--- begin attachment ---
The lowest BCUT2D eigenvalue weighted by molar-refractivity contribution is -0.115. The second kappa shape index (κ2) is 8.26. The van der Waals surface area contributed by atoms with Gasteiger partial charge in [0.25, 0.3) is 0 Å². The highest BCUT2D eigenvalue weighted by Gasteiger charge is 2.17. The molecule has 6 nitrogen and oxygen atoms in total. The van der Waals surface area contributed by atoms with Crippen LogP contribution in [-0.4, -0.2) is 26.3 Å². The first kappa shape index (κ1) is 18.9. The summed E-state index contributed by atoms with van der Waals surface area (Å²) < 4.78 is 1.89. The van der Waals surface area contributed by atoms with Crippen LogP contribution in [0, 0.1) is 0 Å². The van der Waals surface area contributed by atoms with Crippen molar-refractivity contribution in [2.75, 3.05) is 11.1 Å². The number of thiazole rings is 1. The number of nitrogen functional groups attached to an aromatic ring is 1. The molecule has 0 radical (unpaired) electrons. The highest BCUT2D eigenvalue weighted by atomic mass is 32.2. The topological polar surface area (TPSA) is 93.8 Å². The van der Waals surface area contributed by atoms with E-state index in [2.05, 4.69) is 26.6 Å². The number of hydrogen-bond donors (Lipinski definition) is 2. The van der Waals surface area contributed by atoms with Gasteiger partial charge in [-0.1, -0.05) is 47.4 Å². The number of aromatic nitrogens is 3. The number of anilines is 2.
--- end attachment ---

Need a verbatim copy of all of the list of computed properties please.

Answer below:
The lowest BCUT2D eigenvalue weighted by molar-refractivity contribution is -0.115. The second kappa shape index (κ2) is 8.26. The van der Waals surface area contributed by atoms with Gasteiger partial charge in [0.25, 0.3) is 0 Å². The highest BCUT2D eigenvalue weighted by Gasteiger charge is 2.17. The molecule has 6 nitrogen and oxygen atoms in total. The van der Waals surface area contributed by atoms with Crippen LogP contribution in [-0.4, -0.2) is 26.3 Å². The first kappa shape index (κ1) is 18.9. The summed E-state index contributed by atoms with van der Waals surface area (Å²) < 4.78 is 1.89. The van der Waals surface area contributed by atoms with Crippen LogP contribution in [0, 0.1) is 0 Å². The van der Waals surface area contributed by atoms with Crippen molar-refractivity contribution in [2.75, 3.05) is 11.1 Å². The number of thiazole rings is 1. The number of nitrogen functional groups attached to an aromatic ring is 1. The molecule has 0 radical (unpaired) electrons. The highest BCUT2D eigenvalue weighted by atomic mass is 32.2. The topological polar surface area (TPSA) is 93.8 Å². The van der Waals surface area contributed by atoms with E-state index in [2.05, 4.69) is 26.6 Å². The number of hydrogen-bond donors (Lipinski definition) is 2. The van der Waals surface area contributed by atoms with Gasteiger partial charge in [-0.1, -0.05) is 47.4 Å². The number of aromatic nitrogens is 3. The number of anilines is 2.